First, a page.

Recently I was at the start of a cycling time-trial when I watched a rider I know cycle past on his warm-up wearing his new aero helmet back to front, with the pointy end sticking forwards like a big beak.
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Being someone with a highly developed sense of humour (aka a tosser) I made no attempt to shout and warn him of his mistake, and even went so far as to prevent two club-mates from doing so. We were then treated to the scene of him arriving at the start line, the marshals spilling the beans about his hapless helmetage, and the rider then hurriedly reversing it while looking frantically around to see if anyone had noticed – though he may have had a clue given that we (I) were shouting, ‘Who’s a pretty boy then?’
I admit this is poor behaviour on my part. And it isn’t the only time it’s happened, the most recent example being that I let my friend Joe Reynolds – a man whose baldy head bears an uncanny resemblance to one of my buttocks – complete an entire swimming session with his trunks on inside out. My excuse for this was that we hadn’t noticed (we had), because these days we all view his body with the same unease as a saddle sore I am about to prod with Savlon.
What makes this kind of behaviour so poor is that triathlon is a sport particularly noted for being welcoming to novices, and triathletes are usually only too willing to impart all sorts of advice to the unknowing. In fact, once you ask a group of triathletes for tips, just try shutting them up; we’re so competitive that even this becomes a ‘who knows the most and is thus the best’ contest.
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This desire to be helpful could be because we triathletes are often somewhat image-conscious as a breed, and looking like we know what we’re doing is more important than actually knowing. The last thing any of us wants is to look like we’ve just beamed down from Planet Tw@t, and we all recognise that what any inexperienced athlete wants more than anything else is to look like they fit in, even as they’re stumbling over a finish line smelling like a charity shop in a heatwave.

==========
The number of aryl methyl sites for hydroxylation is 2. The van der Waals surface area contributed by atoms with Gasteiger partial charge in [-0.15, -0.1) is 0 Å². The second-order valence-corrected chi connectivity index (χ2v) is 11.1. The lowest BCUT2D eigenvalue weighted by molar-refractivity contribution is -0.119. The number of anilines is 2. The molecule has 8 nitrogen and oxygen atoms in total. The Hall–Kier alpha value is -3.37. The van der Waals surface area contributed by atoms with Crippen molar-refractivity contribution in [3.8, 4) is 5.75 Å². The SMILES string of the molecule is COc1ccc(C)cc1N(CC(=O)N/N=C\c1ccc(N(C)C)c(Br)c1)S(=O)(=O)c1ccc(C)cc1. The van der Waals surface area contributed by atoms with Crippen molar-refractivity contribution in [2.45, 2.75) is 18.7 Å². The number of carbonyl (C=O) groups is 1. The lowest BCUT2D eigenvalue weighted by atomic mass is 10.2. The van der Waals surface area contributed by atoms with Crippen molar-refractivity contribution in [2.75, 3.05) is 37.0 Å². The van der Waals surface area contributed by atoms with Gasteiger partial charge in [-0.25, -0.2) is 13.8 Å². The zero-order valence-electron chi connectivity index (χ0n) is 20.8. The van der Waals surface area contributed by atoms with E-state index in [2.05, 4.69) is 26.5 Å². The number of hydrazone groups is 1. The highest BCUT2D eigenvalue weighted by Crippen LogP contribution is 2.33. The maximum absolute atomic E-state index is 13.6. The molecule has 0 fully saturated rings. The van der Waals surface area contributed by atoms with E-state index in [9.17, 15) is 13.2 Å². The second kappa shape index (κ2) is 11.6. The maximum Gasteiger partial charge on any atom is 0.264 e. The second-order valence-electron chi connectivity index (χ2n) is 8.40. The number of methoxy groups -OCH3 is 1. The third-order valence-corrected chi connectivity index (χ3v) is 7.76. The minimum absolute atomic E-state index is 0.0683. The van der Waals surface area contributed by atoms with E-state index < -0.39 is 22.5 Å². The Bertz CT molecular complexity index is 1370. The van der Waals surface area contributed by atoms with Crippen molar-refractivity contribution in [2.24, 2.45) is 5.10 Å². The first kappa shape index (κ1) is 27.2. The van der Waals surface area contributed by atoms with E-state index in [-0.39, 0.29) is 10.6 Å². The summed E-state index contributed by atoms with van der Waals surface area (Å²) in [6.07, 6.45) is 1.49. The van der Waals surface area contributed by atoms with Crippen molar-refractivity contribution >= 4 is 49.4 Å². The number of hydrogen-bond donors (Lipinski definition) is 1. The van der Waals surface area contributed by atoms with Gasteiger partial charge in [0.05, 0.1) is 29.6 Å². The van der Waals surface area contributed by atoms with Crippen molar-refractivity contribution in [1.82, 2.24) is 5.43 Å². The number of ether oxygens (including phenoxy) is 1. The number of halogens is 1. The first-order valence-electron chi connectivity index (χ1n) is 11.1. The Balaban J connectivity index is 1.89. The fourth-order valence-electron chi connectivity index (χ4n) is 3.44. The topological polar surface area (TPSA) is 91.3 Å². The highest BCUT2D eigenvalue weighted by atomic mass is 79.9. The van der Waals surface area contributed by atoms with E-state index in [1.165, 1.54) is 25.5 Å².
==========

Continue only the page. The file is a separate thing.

So in a bid to assuage my guilt at being unhelpful for laughs until the next time I do it, here are my top tips to newbies to prevent you from looking like a weapons-grade idiot:
Avoid the visor
Helmets often come with little plastic sun visors on the front, which must be removed immediately. No self-respecting triathlete would be seen dead with one of these on because its lack of aerodynamism may add precious milliseconds to our times. You may want to wear a cap under your helmet if you want to look a bit ‘roadie’; this will do exactly the same job as the visor for twice the price, which is what cycling is all about.
Triathlons take place exclusively in daylight, in the summer. Wearing a jacket or gilet the same colour and luminescence as a hangover wee is as unnecessary as it is unstylish. They’re also invariably baggy and make flapping noises when you cycle. Stick to alarmingly tight Lycra.
Pinning your number on to the back of your skinsuit is usually a sign of newbie tendencies on its own, but doing so before you’ve put the skinsuit on causes the number to rip-off the safety pins on one side as it stretches and, hey presto, you have a big flapping piece of paper on your back that says ‘NOVICE’.
Inner tubes come with little washers to hold the valve against your rim. When changing tyres discard this immediately. Nobody, but nobody, ever uses them. There is no reason, they just don’t.
Mobile phones are for screening calls from relatives, shouting on trains and predictively texting things like ‘Game of Throbs’ instead of ‘Game of Thrones’, which I may have recently done. They’re not for recording your race times on Strava (that’s what timing chips are for), taking selfies (that’s what race photos are for) or listening to some histrionic caterwauler from The X-Factor on headphones (that’s what the finish line DJ is for).
As one of Britain’s foremost athletic-mediocrity pedlars, I hope this lot is useful. The golden rule to looking like an experienced triathlete is not an athletic physique, or an aero helmet, or calf guards, or even the ubiquitous M-Dot tattoo on your leg; it’s merely to conform to all those small, unfathomable, unwritten laws of our sport that people will instantly notice if you transgress. And if I see you doing so, I’ll let you know straight away. Of course.